Doctor Who: A Town Called Mercy

Posted on September 17, 2012

Despite the vast differences in their performances, it was somehow not hard to believe that ninth Doctor Christopher Eccleston and tenth Doctor David Tennant were the same being. Even if the latter never once tried to call back to the performance of the former, there was still an underlying glint of hyperactivity and brooding that connected the two; a shared sense of darkness. Matt Smith’s performance, on the other hand, came right out of the gate owing nothing to nobody. There are times we have to remind ourselves that it’s the same character. Because not only do the performances not call back to each other, but very little of the character’s history has been referenced during his tenure. Smith stands alone as a Doctor apart from the other Doctors.

Or at least, he used to. With this episode a truism of the Doctor’s existence rears its head once again: The Doctor should not spend so much time alone, because when he does, his moral sense tends to slip away and 1200 years of frustration with people and their inherent selfishness comes roaring to the surface. To be honest, our first reaction after Amy pointed this out to him was “Oh. We’re here again?” But that’s not fair. As we said, this has been a truth of The Doctor’s existence forever. And last weeks cold-blooded execution certainly should have tipped us off that this conversation was coming. What we don’t understand is why, after Amy pointed out to him that he needs companions, the Ponds just asked to be dropped off at home again? That didn’t quite scan for us. Still, the writing’s on the wall for these two companions. If the hints dropped last week weren’t enough, there’s definitely a sense that things are coming to an end – or at least to a head. “Our friends are going to start noticing we’re aging faster than they are” is both a tantalizing glimpse into the repercussions of traveling with the Doctor long term and a telling statement as to the Ponds’ priorities now. They clearly have a well established life apart from the Doctor and that life has started taking precedence. For the first time on an adventure with him, we get the sense that the Ponds would rather be somewhere else. We get the sense – as crazy as it sounds – that the Ponds are just a little … over the Doctor.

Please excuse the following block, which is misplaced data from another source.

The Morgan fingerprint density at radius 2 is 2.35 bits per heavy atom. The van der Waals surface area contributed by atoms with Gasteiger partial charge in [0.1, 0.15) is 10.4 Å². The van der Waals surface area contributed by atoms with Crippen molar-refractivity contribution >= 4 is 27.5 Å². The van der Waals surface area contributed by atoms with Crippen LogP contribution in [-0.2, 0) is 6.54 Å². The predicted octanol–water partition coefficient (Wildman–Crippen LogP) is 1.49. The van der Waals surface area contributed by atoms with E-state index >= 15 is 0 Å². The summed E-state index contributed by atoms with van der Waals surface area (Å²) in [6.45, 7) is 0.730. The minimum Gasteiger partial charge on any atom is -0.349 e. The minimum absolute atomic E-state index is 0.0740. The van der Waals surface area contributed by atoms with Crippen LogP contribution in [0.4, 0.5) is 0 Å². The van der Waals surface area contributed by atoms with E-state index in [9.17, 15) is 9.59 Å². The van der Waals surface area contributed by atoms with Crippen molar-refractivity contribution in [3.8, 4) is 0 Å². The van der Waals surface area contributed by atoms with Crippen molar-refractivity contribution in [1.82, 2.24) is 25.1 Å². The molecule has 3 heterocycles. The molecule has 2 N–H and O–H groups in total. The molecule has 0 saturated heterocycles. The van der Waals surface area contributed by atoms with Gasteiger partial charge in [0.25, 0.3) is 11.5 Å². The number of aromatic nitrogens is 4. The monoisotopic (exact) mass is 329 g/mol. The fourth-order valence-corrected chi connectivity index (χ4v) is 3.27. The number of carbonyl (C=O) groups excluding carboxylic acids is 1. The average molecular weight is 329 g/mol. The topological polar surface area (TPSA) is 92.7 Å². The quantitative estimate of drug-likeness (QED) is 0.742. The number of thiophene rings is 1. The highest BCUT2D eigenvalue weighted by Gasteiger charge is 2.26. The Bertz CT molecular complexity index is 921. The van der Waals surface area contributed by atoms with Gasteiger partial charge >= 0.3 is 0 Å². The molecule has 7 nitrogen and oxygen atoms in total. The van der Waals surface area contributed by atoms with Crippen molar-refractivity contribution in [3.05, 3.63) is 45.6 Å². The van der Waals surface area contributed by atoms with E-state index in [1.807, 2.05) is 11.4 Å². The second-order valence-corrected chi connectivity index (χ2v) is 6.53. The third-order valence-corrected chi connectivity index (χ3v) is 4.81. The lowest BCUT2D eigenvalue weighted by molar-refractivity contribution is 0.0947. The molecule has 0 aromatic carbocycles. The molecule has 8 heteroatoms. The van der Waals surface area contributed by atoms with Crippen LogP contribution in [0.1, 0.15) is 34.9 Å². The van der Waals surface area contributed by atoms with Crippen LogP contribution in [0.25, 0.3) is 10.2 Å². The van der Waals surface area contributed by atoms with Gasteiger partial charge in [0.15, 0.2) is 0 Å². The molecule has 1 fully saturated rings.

But enough of that. Let’s talk cyborg gunslingers.

You would have thought – or at least, we would have thought that this episode would be light in the way that “Dinosaurs on a Spaceship” started off, because what could be more fun than the Doctor in a classic western? It’s always fun to see the Doctor in a quintessentially American setting because, for us, it only serves to illustrate how overwhelmingly British he really is. But the darkness came almost immediately as The Doctor came face to face with a doctor of a different sort; one who held up a mirror to our Doctor’s methodology and life story, which prompted another, slightly less unfair, “Oh. We’re here again?”

Along with the “You need companions to keep you moral” trope, we also got a heaping helping of the “You and I are very much alike, Doctor” one – and to be honest, we could have done without the latter. It’s a well Moffat has returned to one time too many, we’re thinking. But clearly, the goofy, clownish, children’s show host version of the character that Smith has been serving up for the last two-plus seasons is being rethought and recast into the darker version of the character that has always defined him. And when the Doctor’s darkness rears its head, it’s because the world around him has suddenly gotten darker too. The first episode of this season depicted a young woman who’d been irrevocably mutilated and had her humanity ripped from her who then sacrificed her life for the Doctor. The second episode featured a villain capable of genocide and rape who was coldly killed by the Doctor. The third episode featured a Mengele-like character who experimented on and mutilated other beings in the service of war. We’re about as far from the world of the Adipose or the Ood as we can get. Moffat is serving up some uncomfortably real-world stories about people who’ve been deeply scarred or who have inflicted deep scars (which is a pretty decent description of The Doctor, come to think of it) – and we’re starting to shift uncomfortably in our seats. Something’s about to happen to the Ponds, and given the way the season’s been unfolding so far, we’re afraid it’s going to be something really, really bad.

Also: Susan the horse would like you to respect his life choices.



[Photo Credit: BBC America]

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